Comm. to Elect Dan Forest v. Emps. Political Action Comm. (EMPAC)

Citation376 N.C. 558,853 S.E.2d 698
Decision Date05 February 2021
Docket NumberNo. 231A18,231A18
CourtUnited States State Supreme Court of North Carolina

Walker Law Firm, PLLC, by David Steven Walker, II, for plaintiff.

Stevens Martin Vaughn & Tadych, by C. Amanda Martin, Raleigh, and Michael J. Tadych, for defendant.

HUDSON, Justice.

¶ 1 At issue here is a question of first impression for our Court: whether the North Carolina Constitution limits the jurisdiction of our courts in the same manner as the standing requirements Article III imposes on federal courts, including the requirement that the complaining party must show she has suffered "injury in fact," even where an Act of the North Carolina General Assembly expressly confers standing to sue on a party, as it did in N.C.G.S. § 163-278.39A(f) (2011) (now repealed). We hold that it does not, and we affirm the decision of the Court of Appeals.1

I. Factual Background and Procedural History

¶ 2 In 2012, Linda Coleman and Dan Forest were, respectively, the Democratic and Republican candidates for Lieutenant Governor of North Carolina in the general election. The Employees Political Action Committee ("EMPAC" or "defendant"), a political action committee for the State Employees Association of North Carolina (SEANC), ran television advertisements supporting Ms. Coleman. According to plaintiff's complaint, the original version of the advertisement placed by EMPAC included a photograph of an individual that was approximately one-eighth the height of the full advertisement and, at any rate, was not a full-screen picture as then required by law. Furthermore, the individual in the picture, Dana Cope, was neither the Chief Executive Officer nor the treasurer of EMPAC as required by then-existing law.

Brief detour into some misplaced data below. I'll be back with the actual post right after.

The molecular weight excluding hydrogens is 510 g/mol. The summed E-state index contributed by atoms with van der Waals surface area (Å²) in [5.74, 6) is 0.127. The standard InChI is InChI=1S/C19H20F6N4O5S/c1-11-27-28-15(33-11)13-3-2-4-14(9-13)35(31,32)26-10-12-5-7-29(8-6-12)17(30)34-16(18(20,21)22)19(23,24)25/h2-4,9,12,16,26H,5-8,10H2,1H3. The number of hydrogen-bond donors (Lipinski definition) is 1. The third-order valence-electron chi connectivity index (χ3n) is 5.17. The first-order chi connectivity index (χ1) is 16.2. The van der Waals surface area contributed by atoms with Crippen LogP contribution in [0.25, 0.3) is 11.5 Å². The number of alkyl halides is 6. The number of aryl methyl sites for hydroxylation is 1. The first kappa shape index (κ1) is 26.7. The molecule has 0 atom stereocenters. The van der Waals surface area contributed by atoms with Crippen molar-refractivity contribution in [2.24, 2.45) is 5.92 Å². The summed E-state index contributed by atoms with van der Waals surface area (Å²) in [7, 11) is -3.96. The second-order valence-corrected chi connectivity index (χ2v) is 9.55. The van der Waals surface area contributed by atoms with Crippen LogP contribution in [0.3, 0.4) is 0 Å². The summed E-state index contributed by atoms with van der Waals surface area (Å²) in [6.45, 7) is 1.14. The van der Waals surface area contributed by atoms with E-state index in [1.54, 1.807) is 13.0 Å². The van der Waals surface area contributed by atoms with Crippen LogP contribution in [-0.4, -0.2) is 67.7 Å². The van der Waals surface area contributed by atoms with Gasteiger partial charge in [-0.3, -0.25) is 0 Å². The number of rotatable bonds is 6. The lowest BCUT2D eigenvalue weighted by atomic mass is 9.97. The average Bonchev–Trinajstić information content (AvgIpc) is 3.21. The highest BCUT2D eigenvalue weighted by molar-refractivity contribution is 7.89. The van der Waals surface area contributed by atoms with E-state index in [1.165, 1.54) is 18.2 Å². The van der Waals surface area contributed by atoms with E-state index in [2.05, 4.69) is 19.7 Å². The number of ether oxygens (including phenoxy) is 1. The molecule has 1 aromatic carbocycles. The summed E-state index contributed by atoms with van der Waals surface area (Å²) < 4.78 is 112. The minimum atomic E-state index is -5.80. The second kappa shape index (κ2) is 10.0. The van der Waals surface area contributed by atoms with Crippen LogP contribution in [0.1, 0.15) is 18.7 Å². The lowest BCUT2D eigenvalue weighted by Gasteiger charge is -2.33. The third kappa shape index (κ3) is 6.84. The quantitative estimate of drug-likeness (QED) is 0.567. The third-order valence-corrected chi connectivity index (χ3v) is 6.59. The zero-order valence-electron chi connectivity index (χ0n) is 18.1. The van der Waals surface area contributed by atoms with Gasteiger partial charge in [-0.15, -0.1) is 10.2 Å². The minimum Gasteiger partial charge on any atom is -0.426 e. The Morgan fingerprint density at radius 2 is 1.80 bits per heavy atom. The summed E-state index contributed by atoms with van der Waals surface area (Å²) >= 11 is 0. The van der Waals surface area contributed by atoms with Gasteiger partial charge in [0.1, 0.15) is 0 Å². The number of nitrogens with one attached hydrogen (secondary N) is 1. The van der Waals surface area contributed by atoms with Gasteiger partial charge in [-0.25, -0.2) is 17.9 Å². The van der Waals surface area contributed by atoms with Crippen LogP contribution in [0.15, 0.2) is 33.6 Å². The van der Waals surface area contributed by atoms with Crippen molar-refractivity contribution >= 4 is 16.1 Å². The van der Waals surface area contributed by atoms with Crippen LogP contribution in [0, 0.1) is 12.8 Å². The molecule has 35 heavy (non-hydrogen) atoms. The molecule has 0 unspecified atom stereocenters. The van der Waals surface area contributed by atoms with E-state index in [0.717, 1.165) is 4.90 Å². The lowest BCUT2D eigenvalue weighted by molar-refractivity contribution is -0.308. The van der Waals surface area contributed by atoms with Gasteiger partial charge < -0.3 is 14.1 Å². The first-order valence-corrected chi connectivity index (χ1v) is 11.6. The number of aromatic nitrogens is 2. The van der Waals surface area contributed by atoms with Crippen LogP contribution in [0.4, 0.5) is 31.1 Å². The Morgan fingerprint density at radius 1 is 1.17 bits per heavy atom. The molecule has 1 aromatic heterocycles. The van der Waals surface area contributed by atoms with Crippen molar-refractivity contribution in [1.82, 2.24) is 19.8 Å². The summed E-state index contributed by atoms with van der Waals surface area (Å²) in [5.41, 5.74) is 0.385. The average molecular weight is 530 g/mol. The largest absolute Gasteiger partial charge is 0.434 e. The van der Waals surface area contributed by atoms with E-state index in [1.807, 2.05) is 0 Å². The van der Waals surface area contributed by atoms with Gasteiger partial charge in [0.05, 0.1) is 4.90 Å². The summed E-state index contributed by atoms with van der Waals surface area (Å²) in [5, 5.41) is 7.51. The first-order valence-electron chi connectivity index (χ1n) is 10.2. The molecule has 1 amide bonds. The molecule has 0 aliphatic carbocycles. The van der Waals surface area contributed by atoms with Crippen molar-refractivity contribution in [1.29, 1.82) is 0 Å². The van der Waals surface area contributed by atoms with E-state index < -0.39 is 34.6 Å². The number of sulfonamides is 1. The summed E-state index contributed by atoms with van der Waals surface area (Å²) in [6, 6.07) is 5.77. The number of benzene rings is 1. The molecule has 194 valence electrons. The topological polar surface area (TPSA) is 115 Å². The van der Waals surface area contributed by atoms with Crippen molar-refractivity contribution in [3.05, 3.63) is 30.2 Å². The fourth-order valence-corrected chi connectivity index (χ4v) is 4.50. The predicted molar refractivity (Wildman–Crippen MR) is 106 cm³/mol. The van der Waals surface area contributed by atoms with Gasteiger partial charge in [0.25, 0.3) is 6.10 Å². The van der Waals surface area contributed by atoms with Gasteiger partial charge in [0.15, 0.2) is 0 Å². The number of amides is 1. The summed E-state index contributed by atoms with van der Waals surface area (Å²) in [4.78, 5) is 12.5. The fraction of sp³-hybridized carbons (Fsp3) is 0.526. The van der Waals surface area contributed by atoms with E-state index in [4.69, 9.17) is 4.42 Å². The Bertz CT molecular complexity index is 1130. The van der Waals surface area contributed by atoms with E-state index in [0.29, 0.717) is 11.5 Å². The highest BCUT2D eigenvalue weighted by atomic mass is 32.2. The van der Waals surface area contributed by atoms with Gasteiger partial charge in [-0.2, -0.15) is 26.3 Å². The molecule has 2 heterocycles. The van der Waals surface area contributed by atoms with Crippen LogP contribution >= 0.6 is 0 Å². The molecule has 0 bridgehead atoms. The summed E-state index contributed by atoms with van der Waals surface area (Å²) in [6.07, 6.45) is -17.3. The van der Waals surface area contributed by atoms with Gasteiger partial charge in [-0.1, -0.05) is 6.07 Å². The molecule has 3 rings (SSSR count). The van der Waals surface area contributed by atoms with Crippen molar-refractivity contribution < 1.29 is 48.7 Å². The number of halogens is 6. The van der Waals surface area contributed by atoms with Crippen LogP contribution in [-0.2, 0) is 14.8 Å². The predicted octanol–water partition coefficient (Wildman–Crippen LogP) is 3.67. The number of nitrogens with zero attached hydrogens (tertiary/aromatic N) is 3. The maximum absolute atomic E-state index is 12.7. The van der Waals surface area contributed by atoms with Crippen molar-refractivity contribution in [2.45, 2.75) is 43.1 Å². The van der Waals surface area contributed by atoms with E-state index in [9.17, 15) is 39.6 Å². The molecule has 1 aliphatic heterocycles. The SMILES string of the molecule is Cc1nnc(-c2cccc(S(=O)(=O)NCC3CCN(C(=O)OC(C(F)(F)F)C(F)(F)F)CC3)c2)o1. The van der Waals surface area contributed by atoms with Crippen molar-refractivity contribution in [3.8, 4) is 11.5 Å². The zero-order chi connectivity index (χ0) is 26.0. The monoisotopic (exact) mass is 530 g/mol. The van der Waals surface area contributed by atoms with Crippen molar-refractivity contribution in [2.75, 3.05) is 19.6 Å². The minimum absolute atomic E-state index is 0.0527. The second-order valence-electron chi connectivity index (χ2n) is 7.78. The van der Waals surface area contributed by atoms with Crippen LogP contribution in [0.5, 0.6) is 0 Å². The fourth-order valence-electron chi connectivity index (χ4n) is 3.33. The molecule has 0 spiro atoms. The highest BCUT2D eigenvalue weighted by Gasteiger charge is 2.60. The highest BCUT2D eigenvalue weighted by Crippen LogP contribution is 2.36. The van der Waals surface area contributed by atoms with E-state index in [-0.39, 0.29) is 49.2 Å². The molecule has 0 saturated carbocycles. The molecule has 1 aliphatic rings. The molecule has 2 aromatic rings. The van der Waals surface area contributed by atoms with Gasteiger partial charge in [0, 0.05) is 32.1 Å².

¶ 3 After discovering the ad, the Committee to Elect Dan Forest (hereinafter, "plaintiff" or "the Committee") sent a notice and letter to the North Carolina State Board of Elections and EMPAC regarding the size of the picture. The notice did not mention that the wrong individual was pictured. EMPAC subsequently removed the advertisement and replaced it with one including a full-screen picture. The full-screen picture in the second advertisement was also of Mr. Cope, and therefore also failed to comply fully with disclosure requirements.

¶ 4 Mr. Forest ultimately won the 2012 election for Lieutenant Governor. Thereafter, on 9 March 2016, his Committee filed a complaint in the Superior Court of Wake County against EMPAC, alleging violations of N.C.G.S. § 163-278.39A.